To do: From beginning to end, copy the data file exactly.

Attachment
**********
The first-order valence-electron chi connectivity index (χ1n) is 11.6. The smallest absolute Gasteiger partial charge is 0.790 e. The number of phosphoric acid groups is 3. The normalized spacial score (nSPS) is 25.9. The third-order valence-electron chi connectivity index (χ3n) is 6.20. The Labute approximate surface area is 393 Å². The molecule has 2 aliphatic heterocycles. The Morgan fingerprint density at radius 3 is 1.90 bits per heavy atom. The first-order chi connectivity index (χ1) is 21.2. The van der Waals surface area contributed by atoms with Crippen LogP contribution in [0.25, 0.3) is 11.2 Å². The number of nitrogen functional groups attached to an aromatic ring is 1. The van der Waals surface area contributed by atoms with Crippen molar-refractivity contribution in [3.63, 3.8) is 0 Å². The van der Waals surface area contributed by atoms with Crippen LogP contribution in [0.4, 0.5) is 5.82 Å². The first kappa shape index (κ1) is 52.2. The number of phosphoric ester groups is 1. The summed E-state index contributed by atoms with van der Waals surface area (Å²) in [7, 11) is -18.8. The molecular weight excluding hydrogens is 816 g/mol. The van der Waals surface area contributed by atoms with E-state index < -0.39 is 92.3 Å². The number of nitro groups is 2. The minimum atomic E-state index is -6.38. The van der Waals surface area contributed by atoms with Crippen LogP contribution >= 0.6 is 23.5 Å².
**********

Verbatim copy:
The first-order valence-electron chi connectivity index (χ1n) is 11.6. The smallest absolute Gasteiger partial charge is 0.790 e. The number of phosphoric acid groups is 3. The normalized spacial score (nSPS) is 25.9. The third-order valence-electron chi connectivity index (χ3n) is 6.20. The Labute approximate surface area is 393 Å². The molecule has 2 aliphatic heterocycles. The Morgan fingerprint density at radius 3 is 1.90 bits per heavy atom. The first-order chi connectivity index (χ1) is 21.2. The van der Waals surface area contributed by atoms with Crippen LogP contribution in [0.25, 0.3) is 11.2 Å². The number of nitrogen functional groups attached to an aromatic ring is 1. The van der Waals surface area contributed by atoms with Crippen molar-refractivity contribution in [3.63, 3.8) is 0 Å². The van der Waals surface area contributed by atoms with Crippen LogP contribution in [0.4, 0.5) is 5.82 Å². The first kappa shape index (κ1) is 52.2. The number of phosphoric ester groups is 1. The summed E-state index contributed by atoms with van der Waals surface area (Å²) in [7, 11) is -18.8. The molecular weight excluding hydrogens is 816 g/mol. The van der Waals surface area contributed by atoms with E-state index < -0.39 is 92.3 Å². The number of nitro groups is 2. The minimum atomic E-state index is -6.38. The van der Waals surface area contributed by atoms with Crippen LogP contribution >= 0.6 is 23.5 Å².